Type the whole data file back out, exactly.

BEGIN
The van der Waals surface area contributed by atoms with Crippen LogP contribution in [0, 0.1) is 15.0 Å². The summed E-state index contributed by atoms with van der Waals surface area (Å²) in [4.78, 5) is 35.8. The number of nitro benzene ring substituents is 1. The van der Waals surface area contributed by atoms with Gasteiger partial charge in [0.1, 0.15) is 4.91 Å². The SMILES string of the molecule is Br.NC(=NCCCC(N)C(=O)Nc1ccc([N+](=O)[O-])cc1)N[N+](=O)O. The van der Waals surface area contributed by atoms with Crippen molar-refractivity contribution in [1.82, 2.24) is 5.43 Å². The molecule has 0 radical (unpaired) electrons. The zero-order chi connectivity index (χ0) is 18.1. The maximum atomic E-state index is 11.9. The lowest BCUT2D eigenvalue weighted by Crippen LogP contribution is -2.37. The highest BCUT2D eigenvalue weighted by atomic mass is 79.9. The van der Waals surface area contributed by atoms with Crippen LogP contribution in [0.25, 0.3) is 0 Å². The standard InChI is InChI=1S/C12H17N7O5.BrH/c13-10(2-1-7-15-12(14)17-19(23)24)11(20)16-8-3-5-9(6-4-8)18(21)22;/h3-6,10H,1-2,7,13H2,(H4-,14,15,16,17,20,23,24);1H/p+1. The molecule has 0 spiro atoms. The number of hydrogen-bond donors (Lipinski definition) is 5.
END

The van der Waals surface area contributed by atoms with Crippen LogP contribution in [0, 0.1) is 15.0 Å². The summed E-state index contributed by atoms with van der Waals surface area (Å²) in [4.78, 5) is 35.8. The number of nitro benzene ring substituents is 1. The van der Waals surface area contributed by atoms with Gasteiger partial charge in [0.1, 0.15) is 4.91 Å². The SMILES string of the molecule is Br.NC(=NCCCC(N)C(=O)Nc1ccc([N+](=O)[O-])cc1)N[N+](=O)O. The van der Waals surface area contributed by atoms with Crippen molar-refractivity contribution in [1.82, 2.24) is 5.43 Å². The molecule has 0 radical (unpaired) electrons. The zero-order chi connectivity index (χ0) is 18.1. The maximum atomic E-state index is 11.9. The lowest BCUT2D eigenvalue weighted by Crippen LogP contribution is -2.37. The highest BCUT2D eigenvalue weighted by atomic mass is 79.9. The van der Waals surface area contributed by atoms with Crippen LogP contribution in [0.25, 0.3) is 0 Å². The standard InChI is InChI=1S/C12H17N7O5.BrH/c13-10(2-1-7-15-12(14)17-19(23)24)11(20)16-8-3-5-9(6-4-8)18(21)22;/h3-6,10H,1-2,7,13H2,(H4-,14,15,16,17,20,23,24);1H/p+1. The molecule has 0 spiro atoms. The number of hydrogen-bond donors (Lipinski definition) is 5.